London police were called to the Parliament building at around 2:40 p.m. local time (10:40 a.m. EST) after reports of a vehicle crashing into a crowd at Westminster Bridge near Britain's parliament.
This is the moment Parliament was suspended as "sounds similar to gunfire" were heard outside pic.twitter.com/to6PPxkNqL— Sky News (@SkyNews) March 22, 2017
The French prime minister said French high school students were among the injured on Wednesday.
Colleen Anderson of St Thomas' Hospital said a woman died after a vehicle apparently hit pedestrians on Westminster Bridge, near Parliament, according to the Press Association.
Anderson said: "There were people across the bridge. There were some with minor injuries, some catastrophic. Some had injuries they could walk away from or who have life-changing injuries."
A woman was also pulled alive from River Thames. The Port of London Authority said the female member of the public was recovered from the river, injured but alive.
Rick Longley told the Press Association that he heard a bang and saw a car plow into pedestrians and come to a crashing stop. Images from the scene showed pedestrians sprawled on the ground, with blood streaming from a woman surrounded by a scattering of postcards.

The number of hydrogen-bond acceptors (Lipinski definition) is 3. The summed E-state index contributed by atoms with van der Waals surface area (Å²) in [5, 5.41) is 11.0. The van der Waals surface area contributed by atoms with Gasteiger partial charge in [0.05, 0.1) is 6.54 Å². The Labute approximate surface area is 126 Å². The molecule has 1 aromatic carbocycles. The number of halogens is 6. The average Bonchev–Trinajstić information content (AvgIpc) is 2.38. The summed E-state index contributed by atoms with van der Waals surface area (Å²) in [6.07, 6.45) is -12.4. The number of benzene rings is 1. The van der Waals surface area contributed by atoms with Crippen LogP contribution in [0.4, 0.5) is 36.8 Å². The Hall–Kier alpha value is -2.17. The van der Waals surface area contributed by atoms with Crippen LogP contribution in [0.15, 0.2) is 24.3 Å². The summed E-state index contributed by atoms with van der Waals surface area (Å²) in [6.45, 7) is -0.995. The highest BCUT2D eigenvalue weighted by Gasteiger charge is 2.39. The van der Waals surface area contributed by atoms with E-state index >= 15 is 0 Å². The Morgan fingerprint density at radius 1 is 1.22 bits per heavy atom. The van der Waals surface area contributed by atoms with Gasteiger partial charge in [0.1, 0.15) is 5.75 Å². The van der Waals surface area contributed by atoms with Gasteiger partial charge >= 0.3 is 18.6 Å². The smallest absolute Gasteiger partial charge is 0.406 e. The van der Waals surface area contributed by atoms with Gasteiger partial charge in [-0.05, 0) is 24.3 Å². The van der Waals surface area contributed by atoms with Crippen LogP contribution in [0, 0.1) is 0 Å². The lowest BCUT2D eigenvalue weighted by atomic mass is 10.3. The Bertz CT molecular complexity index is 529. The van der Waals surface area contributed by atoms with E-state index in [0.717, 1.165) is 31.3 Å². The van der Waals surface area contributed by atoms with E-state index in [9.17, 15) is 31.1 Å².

"They were just laying there and then the whole crowd just surged around the corner by the gates just opposite Big Ben," he said. "A guy came past my right shoulder with a big knife and just started plunging it into the policeman. I have never seen anything like that. I just can't believe what I just saw."
The former Polish foreign minister Radoslaw Sikorski posted a video on Twitter that seems to show people lying injured in the road on Westminster Bridge.
Sikorski, a senior fellow at the Harvard Centre for European Studies, says he saw at least five people lying on the ground after being "mown down" by a car.
Sikorski told the BBC he "heard what I thought what I thought was just a collision and then I looked through the window of the taxi and someone down, obviously in great distress.
"Then I saw a second person down, and I started filming, then I saw three more people down, one of them bleeding profusely."
Prime Minister Theresa May was rushed to safety after the attack.
"The thoughts of the PM and the government are with those killed and injured in this appalling incident, and with their families," May's office said in a statement.
In a prime-time address to the nation outside 10 Downing Street, May praised the "exceptional bravery" of police, and thanked them and other emergency services "on behalf of the whole country."
May said it was "no accident" the attacker chose Parliament, which stands for democracy, freedom and rule of law.